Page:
anonymous
  • anonymous
The table below shows the number of marbles of different colors in a bag: Ursula draws a marble from the bag randomly without looking. She then draws another marble from the bag without replacing the first one. Which expression shows the probability of drawing black marbles in both the trials?
Mathematics
  • Stacey Warren - Expert brainly.com
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SOLVED
At vero eos et accusamus et iusto odio dignissimos ducimus qui blanditiis praesentium voluptatum deleniti atque corrupti quos dolores et quas molestias excepturi sint occaecati cupiditate non provident, similique sunt in culpa qui officia deserunt mollitia animi, id est laborum et dolorum fuga. Et harum quidem rerum facilis est et expedita distinctio. Nam libero tempore, cum soluta nobis est eligendi optio cumque nihil impedit quo minus id quod maxime placeat facere possimus, omnis voluptas assumenda est, omnis dolor repellendus. Itaque earum rerum hic tenetur a sapiente delectus, ut aut reiciendis voluptatibus maiores alias consequatur aut perferendis doloribus asperiores repellat.
jamiebookeater
  • jamiebookeater
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anonymous
  • anonymous
A
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anonymous
  • anonymous
B AND C
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anonymous
  • anonymous
@welshfella @Vocaloid @vera_ewing @omgitsjc @LegendarySadist

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anonymous
  • anonymous
@Kash_TheSmartGuy
anonymous
  • anonymous
Where is the table?
anonymous
  • anonymous
here
anonymous
  • anonymous
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anonymous
  • anonymous
i was thinking the answer would be a but idk
anonymous
  • anonymous
Are you sure that's the table? The question asks about black marbles, but the table you provided only talks about Red, blue, green, and purple.
anonymous
  • anonymous
crap wrong table
anonymous
  • anonymous
1 Attachment
anonymous
  • anonymous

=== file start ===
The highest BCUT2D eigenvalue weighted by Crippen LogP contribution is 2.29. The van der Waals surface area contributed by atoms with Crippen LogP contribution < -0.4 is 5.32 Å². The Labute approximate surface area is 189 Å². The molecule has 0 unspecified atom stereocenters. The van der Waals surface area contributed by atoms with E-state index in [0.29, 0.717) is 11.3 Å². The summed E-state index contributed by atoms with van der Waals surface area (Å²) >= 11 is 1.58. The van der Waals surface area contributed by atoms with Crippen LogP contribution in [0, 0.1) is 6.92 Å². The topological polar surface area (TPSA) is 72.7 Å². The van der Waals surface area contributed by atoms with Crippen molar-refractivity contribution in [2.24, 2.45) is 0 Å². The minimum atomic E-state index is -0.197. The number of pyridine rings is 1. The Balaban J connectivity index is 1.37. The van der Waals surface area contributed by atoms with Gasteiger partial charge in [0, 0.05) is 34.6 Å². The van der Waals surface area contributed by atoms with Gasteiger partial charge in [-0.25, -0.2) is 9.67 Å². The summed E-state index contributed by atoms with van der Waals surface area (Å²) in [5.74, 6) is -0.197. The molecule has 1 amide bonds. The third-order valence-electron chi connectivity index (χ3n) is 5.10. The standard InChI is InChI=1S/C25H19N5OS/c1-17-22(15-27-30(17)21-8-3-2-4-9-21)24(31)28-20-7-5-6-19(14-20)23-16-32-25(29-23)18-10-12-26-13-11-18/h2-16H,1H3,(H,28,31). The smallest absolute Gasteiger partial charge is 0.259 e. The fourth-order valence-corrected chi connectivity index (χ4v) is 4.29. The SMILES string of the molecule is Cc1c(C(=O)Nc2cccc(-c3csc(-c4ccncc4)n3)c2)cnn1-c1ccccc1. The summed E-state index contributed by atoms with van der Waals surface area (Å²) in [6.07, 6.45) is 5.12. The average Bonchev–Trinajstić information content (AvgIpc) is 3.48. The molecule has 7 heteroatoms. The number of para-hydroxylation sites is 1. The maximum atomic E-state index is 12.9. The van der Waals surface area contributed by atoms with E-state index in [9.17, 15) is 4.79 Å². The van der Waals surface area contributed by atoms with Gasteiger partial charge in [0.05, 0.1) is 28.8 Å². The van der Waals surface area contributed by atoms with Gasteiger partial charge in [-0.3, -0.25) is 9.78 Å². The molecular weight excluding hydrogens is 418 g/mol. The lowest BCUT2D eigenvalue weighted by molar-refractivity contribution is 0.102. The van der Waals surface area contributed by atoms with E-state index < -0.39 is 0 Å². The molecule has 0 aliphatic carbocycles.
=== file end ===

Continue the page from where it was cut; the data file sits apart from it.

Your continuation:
there but i was thinking (a) but im not sure
anonymous
  • anonymous
When you look for a probability of one thing it's simply \[\large \sf \frac{Desired~object}{Total~objcets}\] Which in this case is \[\large \sf \frac{black~marbles}{Total~marbles}\] When you look for it to happen twice, you multiply the probabilities. Since we're assuming the first will end up with a loss of one black ( and one total ) the second probability would look like this \[\large \sf \frac{black~marbles-1}{Total~marbles-1}\] Now you would just multiply the probabilities together so \[\large \sf \frac{black~marbles}{Total~marbles}~\times ~ \large \sf \frac{black~marbles-1}{Total~marbles-1}\]
anonymous
  • anonymous
would it be a thats what i got
anonymous
  • anonymous
No, it's not a
anonymous
  • anonymous
c
anonymous
  • anonymous
or b idk
anonymous
  • anonymous
Why not just plug the numbers into what I gave you?
anonymous
  • anonymous
\[\large \sf \frac{black~marbles}{Total~marbles}~\times ~ \large \sf \frac{black~marbles-1}{Total~marbles-1}\]
anonymous
  • anonymous
idkhowwwwwwwwwwwwwwwwwwwwwwwwwwwwww
anonymous
  • anonymous
How many black marbles are there?
anonymous
  • anonymous
10
anonymous
  • anonymous
How many total marbles are there?
anonymous
  • anonymous
16
anonymous
  • anonymous
@LegendarySadist
anonymous
  • anonymous
Now plug 10 in for black marbles and 16 for total marbles \[\large \sf \frac{black~marbles}{Total~marbles}~\times ~ \large \sf \frac{black~marbles-1}{Total~marbles-1}\]
anonymous
  • anonymous
d
anonymous
  • anonymous
You only showed A B and C as your options.
anonymous
  • anonymous
soooooooo what is it @LegendarySadist

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